Basalt Town Councilwoman Anne Freedman resigns
The Aspen Times
Anne Freedman resigned as a Basalt town councilwoman Monday after serving 11 years in office since 1998.
Freedman submitted a letter of resignation Monday, and it was released to the public Tuesday. There is one year left in her four-year term. The council will appoint someone to fill the remainder of the term.
Freedman’s letter didn’t disclose the reason for her resignation. In an interview Tuesday, she said she and her husband, Phil, are moving to Asbury Park, N.J., with their dog, Wat. They sold their home in Elk Run subdivision and must be out by the end of May.
Freedman said she made more friends in Basalt after moving there in the late 1990s than she made in 30 years in Evanston, Ill., as a professor at Roosevelt University.
“I love this little town, and I know it’s going through a crisis, the downtown,” Freedman said. “The problem is Willits is in competition with the downtown.”
Freedman, 75, was appointed to the council in 1998 to fill out the remainder of a term after a resignation. She was elected to a two-year term in 2000, and she ran unopposed for a four-year term in 2002. She ran unsuccessfully for mayor against Leroy Duroux in 2004 and was term-limited out of her council seat in 2006. She ran again and won a four-year term in 2010.
Freedman was blunt in speaking her mind on issues and wasn’t worried about being politically correct. She was generally tough on growth, though in the last campaign she said she felt the town’s affordable-housing regulations were too tough to realistically spur redevelopment of the Pan and Fork Mobile Home Park. The regulations require that a developer replace all 38 mobile homes with new affordable hosing, either on- or off-site.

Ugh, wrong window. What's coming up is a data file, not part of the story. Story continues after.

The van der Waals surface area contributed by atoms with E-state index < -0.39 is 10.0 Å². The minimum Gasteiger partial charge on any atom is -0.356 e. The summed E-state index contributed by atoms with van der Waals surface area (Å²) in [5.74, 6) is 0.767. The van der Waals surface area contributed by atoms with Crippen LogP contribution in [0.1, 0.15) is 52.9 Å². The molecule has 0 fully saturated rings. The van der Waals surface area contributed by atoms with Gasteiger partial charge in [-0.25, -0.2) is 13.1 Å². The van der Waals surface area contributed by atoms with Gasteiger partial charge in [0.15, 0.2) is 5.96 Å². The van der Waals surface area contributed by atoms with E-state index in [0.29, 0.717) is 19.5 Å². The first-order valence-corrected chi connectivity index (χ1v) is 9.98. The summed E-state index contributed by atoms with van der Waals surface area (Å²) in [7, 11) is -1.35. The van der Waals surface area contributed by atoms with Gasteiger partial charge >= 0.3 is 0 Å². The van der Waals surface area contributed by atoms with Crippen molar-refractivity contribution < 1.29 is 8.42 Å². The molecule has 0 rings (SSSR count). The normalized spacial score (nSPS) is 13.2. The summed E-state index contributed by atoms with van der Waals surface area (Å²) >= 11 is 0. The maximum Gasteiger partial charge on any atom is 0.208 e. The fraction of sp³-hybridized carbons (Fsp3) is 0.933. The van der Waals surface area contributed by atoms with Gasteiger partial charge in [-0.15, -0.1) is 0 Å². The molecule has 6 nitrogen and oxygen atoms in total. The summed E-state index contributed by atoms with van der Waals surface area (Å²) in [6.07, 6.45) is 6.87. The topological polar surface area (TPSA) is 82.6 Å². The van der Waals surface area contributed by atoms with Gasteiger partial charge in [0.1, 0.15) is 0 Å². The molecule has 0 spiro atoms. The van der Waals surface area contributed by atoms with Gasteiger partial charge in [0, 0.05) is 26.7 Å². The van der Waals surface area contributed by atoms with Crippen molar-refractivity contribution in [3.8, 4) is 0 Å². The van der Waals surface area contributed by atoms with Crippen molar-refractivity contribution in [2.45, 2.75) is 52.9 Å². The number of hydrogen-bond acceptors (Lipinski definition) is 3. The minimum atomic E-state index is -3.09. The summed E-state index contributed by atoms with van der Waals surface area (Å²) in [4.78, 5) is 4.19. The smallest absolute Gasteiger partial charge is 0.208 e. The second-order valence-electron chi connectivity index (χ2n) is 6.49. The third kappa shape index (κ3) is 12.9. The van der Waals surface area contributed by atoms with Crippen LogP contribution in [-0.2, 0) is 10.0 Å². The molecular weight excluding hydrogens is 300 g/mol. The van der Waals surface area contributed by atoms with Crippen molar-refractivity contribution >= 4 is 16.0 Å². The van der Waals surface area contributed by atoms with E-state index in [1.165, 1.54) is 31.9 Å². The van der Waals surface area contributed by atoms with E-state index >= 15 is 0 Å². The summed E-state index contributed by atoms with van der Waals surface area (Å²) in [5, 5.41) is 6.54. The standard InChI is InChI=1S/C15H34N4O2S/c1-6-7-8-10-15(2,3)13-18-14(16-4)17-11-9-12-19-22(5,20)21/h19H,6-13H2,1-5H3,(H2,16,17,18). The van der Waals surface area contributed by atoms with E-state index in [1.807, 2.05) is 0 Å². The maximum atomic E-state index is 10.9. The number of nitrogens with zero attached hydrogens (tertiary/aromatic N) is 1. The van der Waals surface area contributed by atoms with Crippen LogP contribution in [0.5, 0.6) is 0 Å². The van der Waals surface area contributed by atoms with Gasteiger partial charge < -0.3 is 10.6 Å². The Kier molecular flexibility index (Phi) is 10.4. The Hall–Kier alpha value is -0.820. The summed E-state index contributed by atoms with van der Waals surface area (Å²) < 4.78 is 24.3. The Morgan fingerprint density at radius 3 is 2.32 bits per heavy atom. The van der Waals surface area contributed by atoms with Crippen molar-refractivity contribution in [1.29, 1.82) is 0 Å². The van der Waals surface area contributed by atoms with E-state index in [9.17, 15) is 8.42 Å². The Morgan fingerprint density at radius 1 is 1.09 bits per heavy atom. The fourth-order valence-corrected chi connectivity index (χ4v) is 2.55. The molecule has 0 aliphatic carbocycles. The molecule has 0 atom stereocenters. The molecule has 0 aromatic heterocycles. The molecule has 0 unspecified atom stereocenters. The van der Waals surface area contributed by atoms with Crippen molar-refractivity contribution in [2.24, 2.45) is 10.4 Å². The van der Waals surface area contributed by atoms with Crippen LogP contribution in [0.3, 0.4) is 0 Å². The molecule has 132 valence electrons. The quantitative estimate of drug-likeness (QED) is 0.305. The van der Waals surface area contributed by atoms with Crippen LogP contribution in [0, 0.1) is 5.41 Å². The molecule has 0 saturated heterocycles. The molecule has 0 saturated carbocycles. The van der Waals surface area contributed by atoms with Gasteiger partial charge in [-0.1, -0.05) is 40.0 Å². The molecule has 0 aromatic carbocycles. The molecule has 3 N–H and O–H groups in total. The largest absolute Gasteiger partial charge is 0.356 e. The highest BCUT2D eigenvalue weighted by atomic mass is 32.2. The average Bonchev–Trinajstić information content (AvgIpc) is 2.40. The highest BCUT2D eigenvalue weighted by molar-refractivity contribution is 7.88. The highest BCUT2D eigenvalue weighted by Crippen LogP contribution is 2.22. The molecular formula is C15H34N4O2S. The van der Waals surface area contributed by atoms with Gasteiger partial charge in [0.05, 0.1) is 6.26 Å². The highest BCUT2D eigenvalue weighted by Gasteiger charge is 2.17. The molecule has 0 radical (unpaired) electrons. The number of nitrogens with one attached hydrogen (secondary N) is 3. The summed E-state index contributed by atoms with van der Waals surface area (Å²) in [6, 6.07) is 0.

Freedman chuckled when asked about her fearless political style.
“I figured, what could they do to me?” she said. Freedman said she never had “ulterior motives” with her actions on council. She voted in ways she felt were best for the town.
Freedman served for most of her years on the board with Jacque Whitsitt, a former councilwoman and current mayor. “We worked together a long time and campaigned side by side,” Whitsitt said. “She was thoughtful, well-spoken and outspoken.”
Freedman said she believes the council’s scrutiny of development proposals created better projects. Riverwalk was a great addition to the downtown commercial core, she said, and Riverside Plaza at the intersection of Midland Avenue and Two Rivers Road also enhances the town, she said.
“I hope I contributed a little bit,” Freedman said.
She said she feels the town is in good hands with Town Manager Mike Scanlon, appointed in October, and Whitsitt. “I think Jacque walks on water, I really do,” Freedman said.
The town government will advertise the vacancy and accept letters and resumes through May 31. The council will appoint a Candidate Review Committee that will review the applications and select three candidates on June 5. The finalists will be interviewed June 11, and a recommendation will be made that way. The council is scheduled to make a decision, and the person selected will be sworn in June 11 for a meeting that night. Basalt has a seven-member council, including the mayor.
The candidate selected will be up for election in April 2014.
Tenants at the city’s oldest deed-restricted housing complex, Centennial Apartments, faced rent hikes as high as 30% in January that sent city, county, and APCHA officials into closed-door meetings with the relatively new landlord, Birge & Held.